From: JD (jean.daniel.michaud_at_[hidden])
Date: 2007-04-01 04:52:57
> Externally defined formatting objects are employed to manage
> the actual presentation.
> I personally feel that macros should be avoided as much
> as possible. One argument for using macros is the ability
> to conditionally include or exclude the logging code at
> compile time.
> However this view is usually a product of 'developer centric'
> thinking and misses the much more important 'user centric'
> aspects of logging. The fact is that there are an awful lot
> of reasons to add logging information to a piece of software
> other than debugging. It is often desirable to be able to
> monitor the ongoing state of any medium to large sized application
> so this activity is not solely for the benefit of the developer.
> On top of this, the number of places in a piece of software
> where performance is critical is often quite low. For really
> critical sections of code then of course a compile time defined
> macro could be appropriate. However I feel that in the many
> cases logging should be considered an integral part of the
> software being developed and so to be available in the
> production hardened release.
This has been briefly discussed in the past.
* Messages which won't be logged shouldn't even go through the
formatting step. I'm pretty sure this cannot be done in a single call
w/o macros though.
It's possible without macros for some compilers using careful template
I like this idea. E.g. from Caleb's next mail:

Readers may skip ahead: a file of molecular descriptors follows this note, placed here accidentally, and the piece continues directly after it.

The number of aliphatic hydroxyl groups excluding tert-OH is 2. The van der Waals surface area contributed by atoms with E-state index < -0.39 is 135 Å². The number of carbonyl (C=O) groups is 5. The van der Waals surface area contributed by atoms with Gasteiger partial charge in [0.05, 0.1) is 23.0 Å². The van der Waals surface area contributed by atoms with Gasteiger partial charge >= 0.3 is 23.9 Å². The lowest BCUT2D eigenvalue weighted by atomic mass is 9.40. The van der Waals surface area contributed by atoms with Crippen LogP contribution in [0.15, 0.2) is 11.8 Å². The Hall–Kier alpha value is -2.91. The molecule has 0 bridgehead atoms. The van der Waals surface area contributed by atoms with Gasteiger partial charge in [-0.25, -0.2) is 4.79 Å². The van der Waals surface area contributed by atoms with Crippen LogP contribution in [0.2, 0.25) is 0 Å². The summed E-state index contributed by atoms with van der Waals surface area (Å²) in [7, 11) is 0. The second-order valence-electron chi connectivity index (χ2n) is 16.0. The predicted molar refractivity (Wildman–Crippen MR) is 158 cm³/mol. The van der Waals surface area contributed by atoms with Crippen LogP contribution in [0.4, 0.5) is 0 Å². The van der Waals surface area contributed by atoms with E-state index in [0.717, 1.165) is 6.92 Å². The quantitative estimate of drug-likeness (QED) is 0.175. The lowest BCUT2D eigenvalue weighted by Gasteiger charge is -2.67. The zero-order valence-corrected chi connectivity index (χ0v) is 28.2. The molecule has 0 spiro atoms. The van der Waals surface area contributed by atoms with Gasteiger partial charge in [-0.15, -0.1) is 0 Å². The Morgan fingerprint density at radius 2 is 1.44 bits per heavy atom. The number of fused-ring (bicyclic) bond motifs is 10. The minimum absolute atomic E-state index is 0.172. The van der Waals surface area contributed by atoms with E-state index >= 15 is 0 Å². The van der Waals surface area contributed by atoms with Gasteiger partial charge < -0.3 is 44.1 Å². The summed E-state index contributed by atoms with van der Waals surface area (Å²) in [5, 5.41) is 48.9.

BOOST_LOG (log_name) << the << things << to << output;
BOOST_LOGD (log_name, the << things << to << output);
OK, although there is more to keep in mind. In our logging system, we
also added a try/catch macro around the expression that is to be logged.
The reason is, that we never want a log-message to abort the program.
For me, macro are fine. In the logging case, it allows you to log
anywhere in your code without any overhead (no need to declare extern
global macro) moreover the logger instance is hidden in the library
internal. I think it enhance code readability (in the case of a logging
library!). Then, it avoid user to deal with the log manager
instantiation. At first, I though it was a flaw in the library but I
tend to think that as a feature now :)
Again, _simplicity_ is really what should be aimed at.
> The current version of my logger is hosted on sourceforge.net
> at http://sourceforge.net/projects/logplusplus/
> Right now it is undergoing some major revision to separate out
> what really is core logger activity and what is 'optional extras'.
> When that is complete I will likely place it in the sandbox for
> interested people to assess.
> Jean, I will be looking over your contribution soon to see what
> common ground our loggers share and if there might be a possibility
> of some 'cross pollination' of ideas.
My point is not really to deliver a library, but more to start the
discussion over and agree on a minimum set of requirements. I'm not sure
this can be done actually... :) What you could you anyway, is to
"boostify" your library and try to submit it (doc, test, bjam, etc...).
See http://www.boost.org/more/lib_guide.htm and
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